Putting together corporate video for a forklift manufacturer might not be as glamorous as producing an awards show or arena sports event, but Scott Fritz, the multimedia producer for Crown Equipment in New Bremen, Ohio, has found iLife invaluable for creating video for something far more important. He uses it to produce DVDs to help his company's attorneys defend Crown in lawsuits brought by workers who claim they were injured as a result of equipment malfunctions.

The lawyers want to re-create the circumstances of the accident on video, to demonstrate that it was probably operator error, and not the equipment, that caused the injury, says Fritz, whose background is in television and video production. Fritz takes a DV camera and a G4 PowerBook to the scene, shoots footage, and then edits and outputs a DVD right there onsite using iMovie and iDVD. "I'm still amazed I can do all this with just a couple of tools," Fritz says, adding that using Final Cut Pro and DVD Studio Pro are just too time-consuming to be useful in the field.

Fritz says that iLife is perfect for the kind of "quick and dirty" sales or training productions that are becoming so prevalent in the corporate environment. "These things have a limited shelf life and a limited audience, and what people need is a real ‘motion picture,' something that simply demonstrates a process or makes a visual point," he says. "There's sometimes no need for the higher production values that you need higher-end software for."

The primary edit bay in Fritz's department is a G4 running Avid Xpress DV and DVD Studio Pro 2, but he says that iMovie on a PowerBook or another Mac gives him a "great second-tier editing bay." Fritz does find some of iLife's limitations frustrating—you can't do multiple angles or languages in iDVD, and you can't do complicated effects easily in iMovie nor can you output to anything but DV. But even with those drawbacks, Fritz says that iLife beats out its PC counterparts at the same level. "Video is becoming more and more like word processing, in that everyone can do it on their own desktop," he says. "But the Windows apps are so difficult to get to work right, it's really a shame."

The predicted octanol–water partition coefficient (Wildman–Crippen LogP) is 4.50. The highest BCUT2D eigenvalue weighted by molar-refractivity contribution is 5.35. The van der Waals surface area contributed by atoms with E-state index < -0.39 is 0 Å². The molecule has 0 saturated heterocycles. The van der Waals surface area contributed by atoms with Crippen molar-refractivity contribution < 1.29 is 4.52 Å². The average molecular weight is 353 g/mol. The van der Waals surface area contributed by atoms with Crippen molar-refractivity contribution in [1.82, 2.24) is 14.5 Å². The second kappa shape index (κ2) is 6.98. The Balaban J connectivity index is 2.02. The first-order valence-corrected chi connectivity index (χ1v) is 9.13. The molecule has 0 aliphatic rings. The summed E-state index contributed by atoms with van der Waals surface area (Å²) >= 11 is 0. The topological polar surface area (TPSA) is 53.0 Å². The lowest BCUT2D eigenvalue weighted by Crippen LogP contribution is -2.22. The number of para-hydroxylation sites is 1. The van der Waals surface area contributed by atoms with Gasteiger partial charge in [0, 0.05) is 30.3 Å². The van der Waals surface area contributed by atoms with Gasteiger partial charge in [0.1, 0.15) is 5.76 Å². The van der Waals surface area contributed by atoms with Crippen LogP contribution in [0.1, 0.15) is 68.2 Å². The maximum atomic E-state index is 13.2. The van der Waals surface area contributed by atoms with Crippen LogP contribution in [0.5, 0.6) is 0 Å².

With the ubiquity of video, unfortunately comes a potential devaluing of the professional videographer's skills, Fritz says. Crown recently wanted a video tour of one of its facilities, and didn't want to spend much time or money on the project, and so handed a Sony TRV-900 camera to someone in the marketing department. "I sat her down in front of a Mac running iMovie, and she never even had to look at the manual," Fritz says. "But when they saw the final product, they realized the lighting was off, the sound wasn't great, and they spent a lot of time and energy re-doing things to get it right."

Ultimately, though, it showed Fritz's bosses how much craft and skill goes into producing even the simplest video project, he says. "It was like they realized, ‘All these people we're paying to do video really know what they're doing!'" While iLife empowers and enables people to create multimedia projects themselves, its still takes a pro to produce a professional-quality project, regardless of the tools used.

Back in the iLife
While you can't do with iLife what you can do with a suite of professional tools, more and more Mac-based studios are figuring out that there are plenty of projects that can be completed without going into FCP or DVD SP 2. The moral of the story? Just because you're using a so-called "consumer tool" doesn't mean you're dumbing down your project, or even selling client expectations short.

"Sometimes I hear editors say ‘When my clients come in, they want to see that I'm editing on an Avid,'" says Stinton, who moderates several forums for Creative Cow. "Well, I say ‘Get new clients.' It should be about the final product, not the tools you use to create it."

companies mentioned in this article
Adobe Systems, Inc., www.adobe.com
Apple Computer, Inc., www.apple.com/ilife
Avid Technology, Inc., www.avid.com
Media 100, Inc., www.media100.com